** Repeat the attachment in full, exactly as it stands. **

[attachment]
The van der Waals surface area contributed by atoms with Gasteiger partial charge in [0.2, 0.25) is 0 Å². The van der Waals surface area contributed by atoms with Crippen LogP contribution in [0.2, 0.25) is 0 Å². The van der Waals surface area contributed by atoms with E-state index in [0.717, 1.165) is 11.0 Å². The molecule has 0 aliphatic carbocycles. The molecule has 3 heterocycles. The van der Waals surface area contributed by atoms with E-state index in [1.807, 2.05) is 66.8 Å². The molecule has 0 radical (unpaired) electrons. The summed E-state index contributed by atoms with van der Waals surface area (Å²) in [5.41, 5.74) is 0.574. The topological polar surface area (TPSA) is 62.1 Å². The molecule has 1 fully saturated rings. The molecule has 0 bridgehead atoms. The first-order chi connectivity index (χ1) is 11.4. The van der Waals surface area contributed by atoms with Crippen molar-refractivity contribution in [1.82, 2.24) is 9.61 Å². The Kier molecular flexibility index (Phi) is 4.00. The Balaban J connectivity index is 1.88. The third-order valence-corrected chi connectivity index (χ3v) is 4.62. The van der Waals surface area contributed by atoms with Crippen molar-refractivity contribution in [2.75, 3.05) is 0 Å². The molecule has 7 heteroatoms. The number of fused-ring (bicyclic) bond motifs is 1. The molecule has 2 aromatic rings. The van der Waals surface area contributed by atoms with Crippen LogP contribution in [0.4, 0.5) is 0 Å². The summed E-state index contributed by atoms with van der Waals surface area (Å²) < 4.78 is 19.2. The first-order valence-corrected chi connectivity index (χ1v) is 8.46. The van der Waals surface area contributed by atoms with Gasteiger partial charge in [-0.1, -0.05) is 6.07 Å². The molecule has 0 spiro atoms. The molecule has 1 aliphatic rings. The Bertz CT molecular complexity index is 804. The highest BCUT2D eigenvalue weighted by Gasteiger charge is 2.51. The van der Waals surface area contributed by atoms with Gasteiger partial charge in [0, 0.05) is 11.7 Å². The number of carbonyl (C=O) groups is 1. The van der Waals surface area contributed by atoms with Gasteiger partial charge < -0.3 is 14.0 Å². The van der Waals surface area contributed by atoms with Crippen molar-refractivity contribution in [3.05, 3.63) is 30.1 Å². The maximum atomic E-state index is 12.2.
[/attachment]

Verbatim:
The van der Waals surface area contributed by atoms with Gasteiger partial charge in [0.2, 0.25) is 0 Å². The van der Waals surface area contributed by atoms with Crippen LogP contribution in [0.2, 0.25) is 0 Å². The van der Waals surface area contributed by atoms with E-state index in [0.717, 1.165) is 11.0 Å². The molecule has 0 aliphatic carbocycles. The molecule has 3 heterocycles. The van der Waals surface area contributed by atoms with E-state index in [1.807, 2.05) is 66.8 Å². The molecule has 0 radical (unpaired) electrons. The summed E-state index contributed by atoms with van der Waals surface area (Å²) in [5.41, 5.74) is 0.574. The topological polar surface area (TPSA) is 62.1 Å². The molecule has 1 fully saturated rings. The molecule has 0 bridgehead atoms. The first-order chi connectivity index (χ1) is 11.4. The van der Waals surface area contributed by atoms with Crippen molar-refractivity contribution in [1.82, 2.24) is 9.61 Å². The Kier molecular flexibility index (Phi) is 4.00. The Balaban J connectivity index is 1.88. The third-order valence-corrected chi connectivity index (χ3v) is 4.62. The van der Waals surface area contributed by atoms with Crippen molar-refractivity contribution in [2.75, 3.05) is 0 Å². The molecule has 7 heteroatoms. The number of fused-ring (bicyclic) bond motifs is 1. The molecule has 2 aromatic rings. The van der Waals surface area contributed by atoms with Crippen LogP contribution in [0.4, 0.5) is 0 Å². The summed E-state index contributed by atoms with van der Waals surface area (Å²) < 4.78 is 19.2. The first-order valence-corrected chi connectivity index (χ1v) is 8.46. The van der Waals surface area contributed by atoms with Gasteiger partial charge in [-0.1, -0.05) is 6.07 Å². The molecule has 0 spiro atoms. The molecule has 1 aliphatic rings. The Bertz CT molecular complexity index is 804. The highest BCUT2D eigenvalue weighted by Gasteiger charge is 2.51. The van der Waals surface area contributed by atoms with Gasteiger partial charge in [0, 0.05) is 11.7 Å². The number of carbonyl (C=O) groups is 1. The van der Waals surface area contributed by atoms with Gasteiger partial charge < -0.3 is 14.0 Å². The van der Waals surface area contributed by atoms with Crippen molar-refractivity contribution in [3.05, 3.63) is 30.1 Å². The maximum atomic E-state index is 12.2.